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"Hold the mirror up to nature"

           Benjamin B. Alexander, Professor, held an interdisciplinary appointment (1992-2018) in English and Political Science at Franciscan University of Steubenville (tenured 2008, retired, 2018). He chaired the English Department from 1992-1996. He taught courses spanning a wide range in the fields of literature and political philosophy, including Shakespeare and literature of the European Renaissance. 
      He also frequently taught in Franciscan University’s Honors Program of "great books" where he offered seminars in the Renaissance (Shakespeare, Milton, Machiavelli, Metaphysical poets) and modern periods (existential writers and thinkers, (James Joyce, William Faulkner. et.al.)  He incorporated writers of color (Ralph Ellison) in the seminar on modernism.

        He received his undergraduate degree (with Honors) from Sewanee (the Univ. of the South) where he studied Shakespeare with Charles T. Harrison, a student of George Lyman Kittridge of Harvard.  Dr. Alexander received his M. A. and Ph.D. in literature from the University of Dallas, with political philosophy as a secondary field.  He studied with students of the famed political theorist, Leo Strauss, including Allan Bloom, who stressed the importance of Shakespeare as a political thinker.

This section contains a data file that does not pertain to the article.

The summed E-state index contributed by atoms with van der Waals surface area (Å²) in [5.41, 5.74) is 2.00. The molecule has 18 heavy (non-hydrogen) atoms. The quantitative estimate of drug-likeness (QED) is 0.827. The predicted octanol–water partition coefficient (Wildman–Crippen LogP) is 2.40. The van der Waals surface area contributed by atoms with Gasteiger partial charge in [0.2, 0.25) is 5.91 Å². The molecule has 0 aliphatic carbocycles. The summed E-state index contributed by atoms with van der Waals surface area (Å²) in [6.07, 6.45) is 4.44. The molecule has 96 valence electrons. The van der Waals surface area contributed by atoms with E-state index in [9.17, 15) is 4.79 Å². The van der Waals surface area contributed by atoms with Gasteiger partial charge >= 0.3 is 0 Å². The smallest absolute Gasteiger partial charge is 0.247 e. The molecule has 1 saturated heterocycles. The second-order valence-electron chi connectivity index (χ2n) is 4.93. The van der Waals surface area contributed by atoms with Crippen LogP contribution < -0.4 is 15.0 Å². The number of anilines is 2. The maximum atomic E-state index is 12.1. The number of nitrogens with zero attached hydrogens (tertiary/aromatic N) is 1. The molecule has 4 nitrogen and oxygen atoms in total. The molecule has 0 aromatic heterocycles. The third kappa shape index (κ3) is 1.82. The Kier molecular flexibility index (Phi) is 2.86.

Dr. Alexander has held faculty appointments at Hillsdale College from 1981 to 1986 (tenured, 1985; he received tenure twice on two different faculties, a rare achievement). He also has taught at 

  •   Hampden-Sydney College, 

   ⦁    George Mason University, 
   ⦁    Catholic University of America, 
   ⦁    Washington College (Maryland),
   ⦁    Marymount University (Virginia), and
   ⦁    Augusta State (Ga.).

      In addition to his academic appointments Dr. Alexander was a speechwriter/ consultant to the U.S. Secretary of Education (1991-92), specializing in accreditation standards,  parental rights, and school choice. He also served in the communications division of HHS and USIA. He was assigned by USIA to observe the Gorbachev-Bush summit in 1990 and was in close proximity of the Soviet General Secretary and his KGB entourage. The scenario was Shakesperean. He has served as an expert jurist for the National Endowment for the Humanities where he evaluated grants for agency funding.    

Shakespeare and Citizenship
      Friends, Romans, countrymen, lend me your ears.

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